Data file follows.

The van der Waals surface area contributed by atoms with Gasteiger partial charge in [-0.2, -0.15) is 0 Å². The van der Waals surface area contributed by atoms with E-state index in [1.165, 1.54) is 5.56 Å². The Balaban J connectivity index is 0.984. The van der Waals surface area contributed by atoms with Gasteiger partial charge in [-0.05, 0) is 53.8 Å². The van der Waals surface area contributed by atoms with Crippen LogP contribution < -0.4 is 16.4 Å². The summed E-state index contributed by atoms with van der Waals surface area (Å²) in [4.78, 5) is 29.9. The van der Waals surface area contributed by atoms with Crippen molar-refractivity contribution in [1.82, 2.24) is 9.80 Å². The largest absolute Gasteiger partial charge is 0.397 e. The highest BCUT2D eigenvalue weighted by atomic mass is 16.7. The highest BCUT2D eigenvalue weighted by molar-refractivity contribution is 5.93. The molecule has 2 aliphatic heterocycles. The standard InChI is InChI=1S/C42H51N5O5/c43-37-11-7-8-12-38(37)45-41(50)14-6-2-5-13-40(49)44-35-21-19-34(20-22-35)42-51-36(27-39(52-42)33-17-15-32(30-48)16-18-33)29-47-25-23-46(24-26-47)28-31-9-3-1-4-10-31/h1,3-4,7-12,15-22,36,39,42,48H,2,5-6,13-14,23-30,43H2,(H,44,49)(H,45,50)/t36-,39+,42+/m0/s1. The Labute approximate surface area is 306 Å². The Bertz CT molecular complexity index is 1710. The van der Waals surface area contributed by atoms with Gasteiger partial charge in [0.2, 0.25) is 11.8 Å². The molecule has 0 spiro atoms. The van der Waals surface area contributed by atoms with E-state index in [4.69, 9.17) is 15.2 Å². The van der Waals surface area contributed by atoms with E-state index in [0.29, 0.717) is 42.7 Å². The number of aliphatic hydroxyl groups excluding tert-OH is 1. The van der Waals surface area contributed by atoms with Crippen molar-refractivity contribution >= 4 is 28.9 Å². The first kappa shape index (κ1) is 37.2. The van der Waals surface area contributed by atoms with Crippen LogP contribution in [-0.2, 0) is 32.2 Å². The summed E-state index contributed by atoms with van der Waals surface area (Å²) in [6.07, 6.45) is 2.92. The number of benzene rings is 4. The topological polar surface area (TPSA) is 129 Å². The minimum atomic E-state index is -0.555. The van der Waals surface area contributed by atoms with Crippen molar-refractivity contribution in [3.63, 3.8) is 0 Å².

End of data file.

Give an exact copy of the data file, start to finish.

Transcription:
The van der Waals surface area contributed by atoms with Gasteiger partial charge in [-0.2, -0.15) is 0 Å². The van der Waals surface area contributed by atoms with E-state index in [1.165, 1.54) is 5.56 Å². The Balaban J connectivity index is 0.984. The van der Waals surface area contributed by atoms with Gasteiger partial charge in [-0.05, 0) is 53.8 Å². The van der Waals surface area contributed by atoms with Crippen LogP contribution < -0.4 is 16.4 Å². The summed E-state index contributed by atoms with van der Waals surface area (Å²) in [4.78, 5) is 29.9. The van der Waals surface area contributed by atoms with Crippen molar-refractivity contribution in [1.82, 2.24) is 9.80 Å². The largest absolute Gasteiger partial charge is 0.397 e. The highest BCUT2D eigenvalue weighted by atomic mass is 16.7. The highest BCUT2D eigenvalue weighted by molar-refractivity contribution is 5.93. The molecule has 2 aliphatic heterocycles. The standard InChI is InChI=1S/C42H51N5O5/c43-37-11-7-8-12-38(37)45-41(50)14-6-2-5-13-40(49)44-35-21-19-34(20-22-35)42-51-36(27-39(52-42)33-17-15-32(30-48)16-18-33)29-47-25-23-46(24-26-47)28-31-9-3-1-4-10-31/h1,3-4,7-12,15-22,36,39,42,48H,2,5-6,13-14,23-30,43H2,(H,44,49)(H,45,50)/t36-,39+,42+/m0/s1. The Labute approximate surface area is 306 Å². The Bertz CT molecular complexity index is 1710. The van der Waals surface area contributed by atoms with Gasteiger partial charge in [0.2, 0.25) is 11.8 Å². The molecule has 0 spiro atoms. The van der Waals surface area contributed by atoms with E-state index in [4.69, 9.17) is 15.2 Å². The van der Waals surface area contributed by atoms with E-state index in [0.29, 0.717) is 42.7 Å². The number of aliphatic hydroxyl groups excluding tert-OH is 1. The van der Waals surface area contributed by atoms with Crippen molar-refractivity contribution >= 4 is 28.9 Å². The first kappa shape index (κ1) is 37.2. The van der Waals surface area contributed by atoms with Crippen LogP contribution in [-0.2, 0) is 32.2 Å². The summed E-state index contributed by atoms with van der Waals surface area (Å²) in [6.07, 6.45) is 2.92. The number of benzene rings is 4. The topological polar surface area (TPSA) is 129 Å². The minimum atomic E-state index is -0.555. The van der Waals surface area contributed by atoms with Crippen molar-refractivity contribution in [3.63, 3.8) is 0 Å².